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Levered vs. Unlevered Free Cash Flow: What’s the Difference?

There are two types of free cash flow: levered and unlevered. Levered free cash flow is the cash flow available to equity holders after all debts and other financial obligations have been paid. Unlevered free cash flow is the cash flow available to the company as a whole, including both equity holders and debt holders.


So which one is more important? It depends on your perspective. In this guide, we'll go over the main differences of the two to get a better understanding of what you need.


What Is Free Cash Flow?


Free cash flow (FCF) is the cash flow available to equity holders after all debts and other financial obligations have been paid. It's a measure of a company's financial health and is often used to assess whether or not a company can sustain its current operations or make future investments.


In other words, FCF is the cash that a company has on hand after paying off its expenses. This cash can be used for a variety of purposes, including reinvesting back into the business, issuing dividends, or repaying debt.


What Is Unlevered Free Cash Flow?


Unlevered cash flow is the same as free cash flow, except that it does not take into account the interest payments on debt. This metric is useful for comparing companies with different levels of debt, as it allows for a more apples-to-apples comparison.


Unlevered free cash flow is usually only visible to financial managers and investors, rather than to the average consumer. It showcases enterprise value to debtholders with a stake in the company's financial wellbeing.


This metric may also be called free cash flow to firm (FCFF). Regardless of how it is named, the most important thing to remember is that it's indicative of gross (rather than net) free cash flow.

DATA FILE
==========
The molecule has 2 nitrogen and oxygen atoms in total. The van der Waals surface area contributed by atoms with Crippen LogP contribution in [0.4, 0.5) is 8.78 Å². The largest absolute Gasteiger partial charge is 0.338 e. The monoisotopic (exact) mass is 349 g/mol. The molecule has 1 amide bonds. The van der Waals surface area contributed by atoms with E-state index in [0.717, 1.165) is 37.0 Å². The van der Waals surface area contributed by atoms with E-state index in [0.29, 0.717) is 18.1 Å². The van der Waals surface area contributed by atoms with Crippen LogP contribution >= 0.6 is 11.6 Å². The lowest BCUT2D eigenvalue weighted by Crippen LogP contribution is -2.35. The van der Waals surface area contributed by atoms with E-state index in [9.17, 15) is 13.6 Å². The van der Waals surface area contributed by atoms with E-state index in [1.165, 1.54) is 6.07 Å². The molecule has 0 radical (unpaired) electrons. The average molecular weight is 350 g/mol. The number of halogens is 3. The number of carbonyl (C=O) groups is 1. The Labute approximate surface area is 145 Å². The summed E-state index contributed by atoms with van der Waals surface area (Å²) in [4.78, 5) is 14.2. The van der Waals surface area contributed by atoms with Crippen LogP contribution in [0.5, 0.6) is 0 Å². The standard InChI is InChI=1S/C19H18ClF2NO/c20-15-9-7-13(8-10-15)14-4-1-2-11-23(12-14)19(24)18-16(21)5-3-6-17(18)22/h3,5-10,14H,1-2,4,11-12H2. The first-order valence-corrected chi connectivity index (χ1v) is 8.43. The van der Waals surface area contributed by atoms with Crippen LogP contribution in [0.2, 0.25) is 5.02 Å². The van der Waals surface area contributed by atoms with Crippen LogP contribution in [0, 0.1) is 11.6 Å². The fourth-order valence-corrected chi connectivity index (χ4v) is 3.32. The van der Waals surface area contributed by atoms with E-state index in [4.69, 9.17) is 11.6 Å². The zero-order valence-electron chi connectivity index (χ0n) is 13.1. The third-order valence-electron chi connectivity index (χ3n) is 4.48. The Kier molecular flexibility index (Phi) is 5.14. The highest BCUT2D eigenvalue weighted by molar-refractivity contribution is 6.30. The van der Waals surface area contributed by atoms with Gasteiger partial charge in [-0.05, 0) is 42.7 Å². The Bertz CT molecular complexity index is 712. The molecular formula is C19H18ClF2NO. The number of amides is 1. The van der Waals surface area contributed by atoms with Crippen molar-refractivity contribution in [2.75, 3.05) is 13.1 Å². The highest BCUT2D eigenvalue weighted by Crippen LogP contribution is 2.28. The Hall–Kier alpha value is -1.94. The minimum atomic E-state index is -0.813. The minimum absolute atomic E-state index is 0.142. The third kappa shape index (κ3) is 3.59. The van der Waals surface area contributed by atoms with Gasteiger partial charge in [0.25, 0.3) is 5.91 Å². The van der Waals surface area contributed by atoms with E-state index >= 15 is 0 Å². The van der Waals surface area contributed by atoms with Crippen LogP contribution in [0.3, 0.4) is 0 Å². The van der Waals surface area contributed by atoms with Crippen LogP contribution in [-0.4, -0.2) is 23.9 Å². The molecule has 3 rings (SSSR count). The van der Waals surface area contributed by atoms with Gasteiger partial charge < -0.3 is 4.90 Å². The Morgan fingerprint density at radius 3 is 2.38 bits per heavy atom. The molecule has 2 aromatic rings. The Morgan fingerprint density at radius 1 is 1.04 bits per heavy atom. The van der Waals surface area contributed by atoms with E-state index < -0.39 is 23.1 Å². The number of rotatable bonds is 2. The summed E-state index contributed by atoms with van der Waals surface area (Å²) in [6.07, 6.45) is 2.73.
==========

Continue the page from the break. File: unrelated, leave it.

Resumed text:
What Is Levered Free Cash Flow?


Levered free cash flow is a measure of a company's cash flow that includes the interest payments on its debt. This metric is useful for comparing companies with different levels of debt, as it allows for a more apples-to-apples comparison.


Levered free cash flow is usually only visible to financial managers and investors rather than to the average consumer. It showcases enterprise value to debtholders with a stake in the company's financial wellbeing.


A company's free cash flow is the amount of money it has available after expenses to build equity or make investments.


Comparing Unlevered vs. Levered Free Cash Flow


The financial health of an organisation can be measured in many ways, but one holistic way is to look at the organisation's cash flow. This measures how much cash is coming in and going out of the organisation and can give a good indication of the organisation's financial health.


There is a regular income that comes in each month, and then there are the expenses that happen each month. The goal is to have the regular income be greater than the expenses so that there is money left over each month.


Conclusion


In conclusion, both levered and unlevered free cash flow are important measures of a company's financial health. Both measures are useful in different ways and should be considered when making financial decisions about a company.


If you want to learn more about assessing your finances, The ECommerce Accountant can help. We are an accountant in Australia that you can consult for financial matters. Get in touch with us today to learn more.

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